|Title: ||Modelling the Supply and Demand for Construction and Building Services Skills in the Black Country|
|Publisher: ||University of Wolverhampton|
|Issue Date: ||Dec-2007 |
|Abstract: ||Evidence seems to suggest that with 14 years of unbroken economic growth, the UK’s construction and building services sector is experiencing severe skills crisis of between 40 – 50 per cent retention rate and declining numbers of entrant trainees. More importantly, the level of this severity varies with sub regional and regional peculiarities. To date, most studies on this area have focused on increasing the population of the existing pools of labour rather than harnessing existing ones. Adopting the concept of multiskilling, current techniques of evaluating skills crisis were critically reviewed. While there has been some empirically beneficial application of this concept in the US, it is a rarity in the literature to find previous works on multiskilling in UK’s construction and building services sector.
Adopting an action research approach, a Project Steering Group of industry stakeholders served as a research ‘think tank’ for validating empirical results, and in line with the theory of construct validity, instruments of survey were designed and operationalized in a pilot and major surveys of supply and demand sides’ target groups. Employing the relative index ranking technique, the forecast implications of UK’s economic stability are ‘real’ and a demand led system is prescribed as a tentative ‘cushion’ for sustainable but immediate redress.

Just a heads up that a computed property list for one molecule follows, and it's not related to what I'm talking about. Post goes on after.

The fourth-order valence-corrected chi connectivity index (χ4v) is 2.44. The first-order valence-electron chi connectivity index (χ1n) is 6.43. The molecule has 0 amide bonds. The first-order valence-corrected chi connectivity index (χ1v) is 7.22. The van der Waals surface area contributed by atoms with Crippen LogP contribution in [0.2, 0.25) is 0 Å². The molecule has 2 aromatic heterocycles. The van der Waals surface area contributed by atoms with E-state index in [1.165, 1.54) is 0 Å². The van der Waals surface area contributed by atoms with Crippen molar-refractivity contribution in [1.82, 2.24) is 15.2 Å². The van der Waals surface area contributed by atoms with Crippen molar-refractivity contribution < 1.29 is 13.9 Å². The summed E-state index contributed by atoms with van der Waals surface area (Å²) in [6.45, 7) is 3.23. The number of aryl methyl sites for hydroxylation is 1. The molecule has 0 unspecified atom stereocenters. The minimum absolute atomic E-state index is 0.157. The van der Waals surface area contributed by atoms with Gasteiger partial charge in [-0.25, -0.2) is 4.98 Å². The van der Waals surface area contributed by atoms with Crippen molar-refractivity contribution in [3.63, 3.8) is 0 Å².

A time series data for the period 1961 – 2004 is explored and systematised quantitative demand led models for evaluating construction output based on aggregated and disaggregated manpower attributes are developed using principal component regression (PCR). Aggregating these models, it is deduced that multiskilling could help redress skills shortage in the long term. A new trade equilibrium framework and a multiskilled focused partnership in training programme are prescribed with response strategies and recommendations.|
|Description: ||A thesis submitted in partial fulfilment of the
requirements of the University of Wolverhampton
for the degree of Doctor of Philosophy|
|Keywords: ||Black Country|
Principal Component Regression
|Appears in Collections: ||E-Theses|
|Files in This Item:|
|Ejohwomu_PhD thesis.pdf||3003Kb||Adobe PDF|
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